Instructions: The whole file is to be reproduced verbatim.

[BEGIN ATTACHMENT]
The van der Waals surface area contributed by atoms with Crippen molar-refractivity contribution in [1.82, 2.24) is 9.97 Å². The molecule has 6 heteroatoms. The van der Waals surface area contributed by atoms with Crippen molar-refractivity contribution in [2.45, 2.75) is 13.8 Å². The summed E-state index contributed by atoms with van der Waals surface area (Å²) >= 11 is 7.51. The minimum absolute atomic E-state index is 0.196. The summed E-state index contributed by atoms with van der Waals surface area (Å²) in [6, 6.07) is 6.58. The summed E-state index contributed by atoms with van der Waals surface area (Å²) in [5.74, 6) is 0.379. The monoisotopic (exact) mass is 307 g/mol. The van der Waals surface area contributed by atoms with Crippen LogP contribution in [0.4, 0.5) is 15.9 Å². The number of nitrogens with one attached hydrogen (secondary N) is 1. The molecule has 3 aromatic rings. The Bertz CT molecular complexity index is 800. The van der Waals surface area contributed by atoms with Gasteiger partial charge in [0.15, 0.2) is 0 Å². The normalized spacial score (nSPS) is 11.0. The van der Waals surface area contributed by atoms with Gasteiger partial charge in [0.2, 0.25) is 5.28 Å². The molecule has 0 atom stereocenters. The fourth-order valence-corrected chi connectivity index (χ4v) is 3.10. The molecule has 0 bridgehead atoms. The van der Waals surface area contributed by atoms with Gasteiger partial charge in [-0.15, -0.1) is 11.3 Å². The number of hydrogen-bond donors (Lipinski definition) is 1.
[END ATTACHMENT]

The van der Waals surface area contributed by atoms with Crippen molar-refractivity contribution in [1.82, 2.24) is 9.97 Å². The molecule has 6 heteroatoms. The van der Waals surface area contributed by atoms with Crippen molar-refractivity contribution in [2.45, 2.75) is 13.8 Å². The summed E-state index contributed by atoms with van der Waals surface area (Å²) >= 11 is 7.51. The minimum absolute atomic E-state index is 0.196. The summed E-state index contributed by atoms with van der Waals surface area (Å²) in [6, 6.07) is 6.58. The summed E-state index contributed by atoms with van der Waals surface area (Å²) in [5.74, 6) is 0.379. The monoisotopic (exact) mass is 307 g/mol. The van der Waals surface area contributed by atoms with Crippen LogP contribution in [0.4, 0.5) is 15.9 Å². The number of nitrogens with one attached hydrogen (secondary N) is 1. The molecule has 3 aromatic rings. The Bertz CT molecular complexity index is 800. The van der Waals surface area contributed by atoms with Gasteiger partial charge in [0.15, 0.2) is 0 Å². The normalized spacial score (nSPS) is 11.0. The van der Waals surface area contributed by atoms with Gasteiger partial charge in [0.2, 0.25) is 5.28 Å². The molecule has 0 atom stereocenters. The fourth-order valence-corrected chi connectivity index (χ4v) is 3.10. The molecule has 0 bridgehead atoms. The van der Waals surface area contributed by atoms with Gasteiger partial charge in [-0.15, -0.1) is 11.3 Å². The number of hydrogen-bond donors (Lipinski definition) is 1.